D.C. Dill I remember very clearly my first issue of Brave and the Bold. Summer of 1977. I was seven.
That summer, the Air Force decided to move us from San Antonio, Texas to Plattsburgh Air Force Base in upstate New York. My parents made a long road trip of it, stopping to see every conceivable family friend and relative along the way. Mom was pregnant with my baby sister Robyn and not feeling too well. I remember her sitting at the kitchen table at Aunt Betty Knight's, holding her forehead in pain and keeping her eyes squeezed shut. Everyone was trying to leave her alone. I approached to offer her my latest issue of Swamp Thing to read. My logic was that comics always made me feel better when my tummy hurt, so she should give them a try. She quietly thanked me and refused the comic, preferring to handle the pain in her own way. To each their own.
That road trip will forever stick in my mind. My mother had bought enough comics to keep me quiet for the duration of the trip. If it's one thing my parents knew, it was that comics would keep me docile. My mother had a time schedule for 'trip happy' distribution. I would get a comic, my sister Tara would get some puzzle book or picture book or some crappy thing. Tara could take them or leave them. Whatever. But my comics...ahhh what a trip.
At one point, the moment of 'trip happy' distribution came along and Mom was asleep. Curses! I was now counting on my father to remember. I stared intently at the back of his head, too respectful and fearful to mention anything to him. Would he miss the appointed moment? Most assuredly. I'm not even sure he was fully aware we were getting regular 'trip happies'. Although, he must have paid for them. When Mom woke up, she took entirely too long to fully come to her senses. Checking her watch, she turned to Dad and asked if he had given us our 'happies' yet. I answered for him.
My first issue of Brave and the Bold was given to me on this trip. We were entering North Carolina and a couple of hours away from my maternal grandmothers. It was issue 135, Batman meets the Metal Men. I had never heard of the Metal Men, and was eager to learn more. The issue was drawn by Jim Aparo and ended in a cliffhanger. The cliffhanger ending bothered me, but the artwork was fantastic. I believe that was my first Jim Aparo Batman, and he was so graceful and powerful under Mr. Aparo's pencils that I went on to judge other Batman appearances by that look. Beautiful. I was too young to associate an art style with an artists name, but I had long since learned to tell the different art styles apart. I could tell Jim Aparo from Neal Adams from Mike Grell from Dick Dillin when my closest friends couldn't even tell you who the Legion of Super Heroes were. I read the issue. Reread the issue. Flipped through admiring the artwork. Then read the issue again. This was standard operating procedure when I was seven. The issue was perfect.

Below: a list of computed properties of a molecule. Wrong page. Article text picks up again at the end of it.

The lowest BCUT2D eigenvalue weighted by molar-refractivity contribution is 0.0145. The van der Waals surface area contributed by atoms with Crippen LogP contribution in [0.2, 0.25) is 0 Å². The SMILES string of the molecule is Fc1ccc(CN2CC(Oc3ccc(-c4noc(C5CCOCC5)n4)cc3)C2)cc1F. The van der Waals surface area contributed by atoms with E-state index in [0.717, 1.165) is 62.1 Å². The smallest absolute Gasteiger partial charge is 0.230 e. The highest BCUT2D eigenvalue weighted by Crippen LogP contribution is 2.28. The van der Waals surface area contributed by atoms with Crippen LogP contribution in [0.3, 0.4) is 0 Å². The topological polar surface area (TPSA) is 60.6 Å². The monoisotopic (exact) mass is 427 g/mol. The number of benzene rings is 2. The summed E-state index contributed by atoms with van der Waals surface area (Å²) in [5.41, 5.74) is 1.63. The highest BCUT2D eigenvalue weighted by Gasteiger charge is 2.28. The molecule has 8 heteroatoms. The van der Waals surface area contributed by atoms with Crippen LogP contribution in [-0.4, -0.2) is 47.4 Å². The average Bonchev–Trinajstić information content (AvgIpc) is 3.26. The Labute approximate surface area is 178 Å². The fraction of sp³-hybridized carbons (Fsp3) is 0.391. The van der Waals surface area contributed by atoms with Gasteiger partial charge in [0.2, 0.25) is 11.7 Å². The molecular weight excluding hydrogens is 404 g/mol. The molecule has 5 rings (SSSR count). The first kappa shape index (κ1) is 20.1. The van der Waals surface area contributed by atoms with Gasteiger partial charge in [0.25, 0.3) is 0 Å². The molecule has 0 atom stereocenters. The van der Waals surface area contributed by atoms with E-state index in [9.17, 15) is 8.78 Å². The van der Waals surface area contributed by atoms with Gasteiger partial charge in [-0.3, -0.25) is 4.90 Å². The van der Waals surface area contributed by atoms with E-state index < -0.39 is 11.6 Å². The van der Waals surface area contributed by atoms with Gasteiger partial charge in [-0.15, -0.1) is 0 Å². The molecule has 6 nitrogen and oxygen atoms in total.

That title. What in heaven's name did that title mean? "The Brave and the Bold". I sat quietly trying to figure it out. I had learned many new vocabulary words through comics, and "Bold" was a new one on me. "Bold". The Brave and the "Bold". What did that word mean?
I finally broke down and asked my father. You can disturb my father when asking about a new vocabulary word. But asking him for new comics, those were waters better left untread.
"Dad, what does 'Bold' mean?" I asked.
"Bold means brave." My father is famous for the brevity in his answers.
Oy! What an answer, though! "Bold" means brave!!?!! This comic was entitled "The Brave and the Brave"?! What the heck did that even mean?
My seven year old brain just had to force this to make sense. What kind of comic company, my favorite no less, would name a comic something as silly as The Brave and the Brave? It just didn't make sense.
I sat thinking for awhile. Trying to prevent the thought that was floating around in my subconscious. Soon, the thought took over and I had to face a startling fact.
Maybe Dad was wrong.
It would make much more sense to title the comic "The Brave and the Cowardly". Meaning, of course, that the brave would beat up the cowardly. Or the brave would protect the cowardly. Anything but the brave would team up with other people who were brave. That just seemed silly! These people were professionals who had been putting out comics for years! I could picture their editors sitting in the conference room talking amongst themselves when suddenly: "Wait a minute, people, bold means brave! What have we done!"
So, maybe Dad was wrong.
I looked at my comic book, as if doing a last minute check of the facts. I looked up at the back of my father's head. I thought to myself: "It would be awfully bold of me to ask my father if he could be mistaken."
Naaah, that just didn't sound right.
So which need was greater, maintain the status quo and not question my father...ever. Or get my comic book research and understanding done in the meticulous manner that I had been practicing for the last five years.
"Bold." I said out loud.
"Bold. Bold. Bold." I said again.
I was just about to pounce the question when Mom announced we were nearing Grandmom's house. Eagerly using the distraction to chicken out of my question, I put the comic aside and promptly forgot about my quandary.
An addendum to this story is that it was this same comic that I chose to demonstrate my reading skills to my Grandmother. One of the characters, Tin of the Metal Men, stuttered a lot, and I thought this would be an excellent passage to use to prove how well I could read. All I succeeded in doing was upsetting my Grandmother, who worried that comics were creating a stuttering problem for me. Sigh. Nobody gets me.
A couple of days later, we hit the rode again. Destination? Washington, D.C. to spend July fourth in our nation's capital with the Robertsons. My first 'trip happy'? Aquaman #57. Jim Aparo artwork. Life was good!